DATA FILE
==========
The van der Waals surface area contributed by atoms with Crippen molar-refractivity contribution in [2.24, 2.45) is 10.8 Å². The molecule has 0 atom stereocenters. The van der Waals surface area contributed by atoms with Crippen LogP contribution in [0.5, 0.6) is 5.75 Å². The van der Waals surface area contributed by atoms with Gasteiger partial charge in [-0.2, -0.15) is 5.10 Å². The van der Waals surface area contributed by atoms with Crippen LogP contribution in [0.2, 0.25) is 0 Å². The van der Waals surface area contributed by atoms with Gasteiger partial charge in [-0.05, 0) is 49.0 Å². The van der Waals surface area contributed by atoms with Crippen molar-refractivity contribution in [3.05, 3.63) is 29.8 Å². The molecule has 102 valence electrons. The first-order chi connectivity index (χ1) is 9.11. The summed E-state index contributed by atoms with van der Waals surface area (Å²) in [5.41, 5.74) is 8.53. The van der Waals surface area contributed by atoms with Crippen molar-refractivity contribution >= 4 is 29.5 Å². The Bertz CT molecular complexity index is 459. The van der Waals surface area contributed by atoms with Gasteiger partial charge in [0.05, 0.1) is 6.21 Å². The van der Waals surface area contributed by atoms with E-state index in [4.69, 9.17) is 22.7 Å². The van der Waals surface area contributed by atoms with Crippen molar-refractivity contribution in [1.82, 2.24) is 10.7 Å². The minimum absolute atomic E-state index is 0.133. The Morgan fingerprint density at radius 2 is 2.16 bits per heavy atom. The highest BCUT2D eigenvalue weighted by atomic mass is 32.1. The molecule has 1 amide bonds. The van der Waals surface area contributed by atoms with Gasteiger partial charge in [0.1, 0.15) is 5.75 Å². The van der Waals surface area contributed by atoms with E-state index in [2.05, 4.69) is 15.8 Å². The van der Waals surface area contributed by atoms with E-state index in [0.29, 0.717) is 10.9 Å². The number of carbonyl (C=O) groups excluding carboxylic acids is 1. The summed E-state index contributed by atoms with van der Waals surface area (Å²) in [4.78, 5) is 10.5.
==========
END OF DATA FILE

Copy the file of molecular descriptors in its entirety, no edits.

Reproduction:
The van der Waals surface area contributed by atoms with Crippen molar-refractivity contribution in [2.24, 2.45) is 10.8 Å². The molecule has 0 atom stereocenters. The van der Waals surface area contributed by atoms with Crippen LogP contribution in [0.5, 0.6) is 5.75 Å². The van der Waals surface area contributed by atoms with Gasteiger partial charge in [-0.2, -0.15) is 5.10 Å². The van der Waals surface area contributed by atoms with Crippen LogP contribution in [0.2, 0.25) is 0 Å². The van der Waals surface area contributed by atoms with Gasteiger partial charge in [-0.05, 0) is 49.0 Å². The van der Waals surface area contributed by atoms with Crippen molar-refractivity contribution in [3.05, 3.63) is 29.8 Å². The molecule has 102 valence electrons. The first-order chi connectivity index (χ1) is 9.11. The summed E-state index contributed by atoms with van der Waals surface area (Å²) in [5.41, 5.74) is 8.53. The van der Waals surface area contributed by atoms with Crippen molar-refractivity contribution >= 4 is 29.5 Å². The Bertz CT molecular complexity index is 459. The van der Waals surface area contributed by atoms with Gasteiger partial charge in [0.05, 0.1) is 6.21 Å². The van der Waals surface area contributed by atoms with E-state index in [4.69, 9.17) is 22.7 Å². The van der Waals surface area contributed by atoms with Crippen molar-refractivity contribution in [1.82, 2.24) is 10.7 Å². The minimum absolute atomic E-state index is 0.133. The Morgan fingerprint density at radius 2 is 2.16 bits per heavy atom. The highest BCUT2D eigenvalue weighted by atomic mass is 32.1. The molecule has 1 amide bonds. The van der Waals surface area contributed by atoms with Gasteiger partial charge in [0.1, 0.15) is 5.75 Å². The van der Waals surface area contributed by atoms with E-state index in [2.05, 4.69) is 15.8 Å². The van der Waals surface area contributed by atoms with E-state index in [0.29, 0.717) is 10.9 Å². The number of carbonyl (C=O) groups excluding carboxylic acids is 1. The summed E-state index contributed by atoms with van der Waals surface area (Å²) in [4.78, 5) is 10.5.